Most organizations have goals. Multiple goals. Too often what’s not clear is the relative priority among the goals. And which goal ultimately takes precedence. Worse, I often hear leaders say that every goal is a top priority.
When everything is a priority, nothing is a priority. In the mountaineering world, this could be fatal. The great guides I’ve climbed with have always been totally clear on the number one goal: To not take excessive risk. That trumps everything else.
I’ve been on a climb when the head guide ordered a member of our party to go down (escorted by another guide) because he was simply too slow. And if we didn’t summit and start to descend by a certain time the threat of avalanche would be heightened. When the climber vigorously protested, the guide threatened – forcefully and rightly – to turn the entire party around because he wasn’t going to subject everyone to undue risk. The climber went down.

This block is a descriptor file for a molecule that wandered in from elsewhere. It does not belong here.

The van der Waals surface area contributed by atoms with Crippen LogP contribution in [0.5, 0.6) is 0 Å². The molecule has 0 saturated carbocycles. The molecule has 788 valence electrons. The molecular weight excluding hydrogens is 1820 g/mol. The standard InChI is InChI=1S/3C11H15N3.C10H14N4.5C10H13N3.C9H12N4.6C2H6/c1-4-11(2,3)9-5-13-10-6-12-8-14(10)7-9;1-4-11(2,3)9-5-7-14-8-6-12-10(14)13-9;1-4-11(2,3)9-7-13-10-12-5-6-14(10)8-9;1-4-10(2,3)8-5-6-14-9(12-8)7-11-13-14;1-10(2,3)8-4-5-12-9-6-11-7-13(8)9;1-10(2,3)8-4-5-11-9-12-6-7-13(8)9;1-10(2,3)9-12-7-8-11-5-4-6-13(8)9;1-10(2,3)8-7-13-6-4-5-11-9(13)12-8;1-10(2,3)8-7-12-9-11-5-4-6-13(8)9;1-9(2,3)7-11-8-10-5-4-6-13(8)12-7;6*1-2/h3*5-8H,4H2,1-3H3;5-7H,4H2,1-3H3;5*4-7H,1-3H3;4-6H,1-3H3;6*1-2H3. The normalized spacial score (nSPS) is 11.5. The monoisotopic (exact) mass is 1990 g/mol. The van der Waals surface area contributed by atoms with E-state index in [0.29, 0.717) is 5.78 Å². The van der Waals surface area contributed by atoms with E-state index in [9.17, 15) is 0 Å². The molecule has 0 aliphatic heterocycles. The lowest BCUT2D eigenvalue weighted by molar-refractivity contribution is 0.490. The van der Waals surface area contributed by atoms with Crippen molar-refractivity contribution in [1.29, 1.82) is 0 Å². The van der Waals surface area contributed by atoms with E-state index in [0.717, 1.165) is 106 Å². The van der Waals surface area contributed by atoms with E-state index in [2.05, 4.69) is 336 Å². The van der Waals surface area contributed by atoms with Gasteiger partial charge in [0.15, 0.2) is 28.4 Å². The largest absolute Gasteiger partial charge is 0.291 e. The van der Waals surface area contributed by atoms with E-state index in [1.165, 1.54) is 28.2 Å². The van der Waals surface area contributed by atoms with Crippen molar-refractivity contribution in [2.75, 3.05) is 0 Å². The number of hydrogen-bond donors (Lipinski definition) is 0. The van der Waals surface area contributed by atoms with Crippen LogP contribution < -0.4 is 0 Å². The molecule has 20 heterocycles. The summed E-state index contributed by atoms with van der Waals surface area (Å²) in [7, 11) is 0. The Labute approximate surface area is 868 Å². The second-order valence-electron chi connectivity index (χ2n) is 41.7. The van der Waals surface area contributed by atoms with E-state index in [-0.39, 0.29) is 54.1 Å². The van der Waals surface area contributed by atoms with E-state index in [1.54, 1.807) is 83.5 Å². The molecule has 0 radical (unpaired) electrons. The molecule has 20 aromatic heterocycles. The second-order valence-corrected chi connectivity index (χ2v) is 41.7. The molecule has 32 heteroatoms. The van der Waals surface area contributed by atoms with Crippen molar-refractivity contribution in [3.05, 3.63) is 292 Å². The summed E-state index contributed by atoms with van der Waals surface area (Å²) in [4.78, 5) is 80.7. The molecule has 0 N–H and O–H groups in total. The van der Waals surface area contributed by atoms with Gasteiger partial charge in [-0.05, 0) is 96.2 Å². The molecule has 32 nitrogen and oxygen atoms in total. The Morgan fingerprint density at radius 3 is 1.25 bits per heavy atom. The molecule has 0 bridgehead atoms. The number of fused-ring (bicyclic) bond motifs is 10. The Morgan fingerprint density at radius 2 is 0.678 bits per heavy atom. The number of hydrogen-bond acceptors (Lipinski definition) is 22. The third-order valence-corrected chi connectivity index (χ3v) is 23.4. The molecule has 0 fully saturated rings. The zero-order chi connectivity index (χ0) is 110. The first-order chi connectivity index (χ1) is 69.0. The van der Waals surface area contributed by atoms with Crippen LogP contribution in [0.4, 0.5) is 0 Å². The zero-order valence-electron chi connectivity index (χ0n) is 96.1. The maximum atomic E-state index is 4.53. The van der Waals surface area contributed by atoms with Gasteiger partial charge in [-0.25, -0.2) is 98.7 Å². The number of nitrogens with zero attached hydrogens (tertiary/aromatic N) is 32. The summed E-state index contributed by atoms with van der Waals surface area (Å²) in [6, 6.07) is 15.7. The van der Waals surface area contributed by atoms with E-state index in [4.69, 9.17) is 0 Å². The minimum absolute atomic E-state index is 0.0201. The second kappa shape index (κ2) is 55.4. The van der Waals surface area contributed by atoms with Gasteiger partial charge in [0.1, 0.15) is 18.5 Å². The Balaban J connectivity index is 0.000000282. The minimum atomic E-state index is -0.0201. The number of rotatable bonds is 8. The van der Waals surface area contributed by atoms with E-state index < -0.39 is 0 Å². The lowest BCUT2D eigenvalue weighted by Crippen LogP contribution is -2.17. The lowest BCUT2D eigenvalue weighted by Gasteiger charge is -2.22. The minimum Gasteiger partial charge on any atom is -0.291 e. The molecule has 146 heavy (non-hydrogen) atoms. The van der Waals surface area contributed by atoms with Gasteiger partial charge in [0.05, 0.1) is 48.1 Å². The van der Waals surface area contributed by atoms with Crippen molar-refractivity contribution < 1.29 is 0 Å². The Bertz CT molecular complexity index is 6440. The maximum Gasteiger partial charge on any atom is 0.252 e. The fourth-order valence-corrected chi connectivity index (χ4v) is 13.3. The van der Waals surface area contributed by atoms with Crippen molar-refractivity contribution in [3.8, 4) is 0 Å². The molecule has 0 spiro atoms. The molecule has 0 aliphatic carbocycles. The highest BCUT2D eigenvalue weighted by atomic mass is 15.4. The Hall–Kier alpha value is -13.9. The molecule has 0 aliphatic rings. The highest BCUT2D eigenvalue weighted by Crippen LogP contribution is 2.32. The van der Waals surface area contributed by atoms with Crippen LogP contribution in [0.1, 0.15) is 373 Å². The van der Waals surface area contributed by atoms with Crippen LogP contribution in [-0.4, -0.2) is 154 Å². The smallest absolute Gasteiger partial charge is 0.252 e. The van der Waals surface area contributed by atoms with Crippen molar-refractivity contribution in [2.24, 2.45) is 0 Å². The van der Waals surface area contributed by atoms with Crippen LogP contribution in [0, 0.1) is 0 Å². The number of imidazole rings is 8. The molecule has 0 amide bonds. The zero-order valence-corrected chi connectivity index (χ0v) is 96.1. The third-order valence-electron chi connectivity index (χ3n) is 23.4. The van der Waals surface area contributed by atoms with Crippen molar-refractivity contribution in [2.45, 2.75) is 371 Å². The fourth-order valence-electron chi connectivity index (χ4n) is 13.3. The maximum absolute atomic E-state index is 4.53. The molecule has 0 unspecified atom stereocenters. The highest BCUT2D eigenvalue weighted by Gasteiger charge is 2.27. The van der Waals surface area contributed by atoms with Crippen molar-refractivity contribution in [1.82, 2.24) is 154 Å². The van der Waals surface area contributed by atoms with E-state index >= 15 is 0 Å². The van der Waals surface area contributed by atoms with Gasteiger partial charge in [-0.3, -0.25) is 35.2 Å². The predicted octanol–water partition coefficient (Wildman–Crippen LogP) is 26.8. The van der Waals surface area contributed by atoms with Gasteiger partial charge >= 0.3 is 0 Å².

Generally, the number two goal is to summit, and the number three goal is to have fun. This is an important distinction. Because if it comes down to a choice between summiting and suffering on the one hand (because your heart is hammering, your lungs are gasping and your fatigued legs feel like rubber), or not summiting and not suffering on the other, then be prepared to suffer. Goals are goals, and priorities are priorities. If everyone is truly committed, then suffering is simply the price you pay to achieve the goal. And when all is said and done, climbers will be thankful that the guide pushed them to achieve the summit, pain and all.
Application: Prioritize your organization’s goals. Then make sure your people know and understand that hierarchy. Create teaching scenarios of hypothetical situations that set up a potential conflict between goals (example: customer service vs. cost). Ask your people how they would respond and why.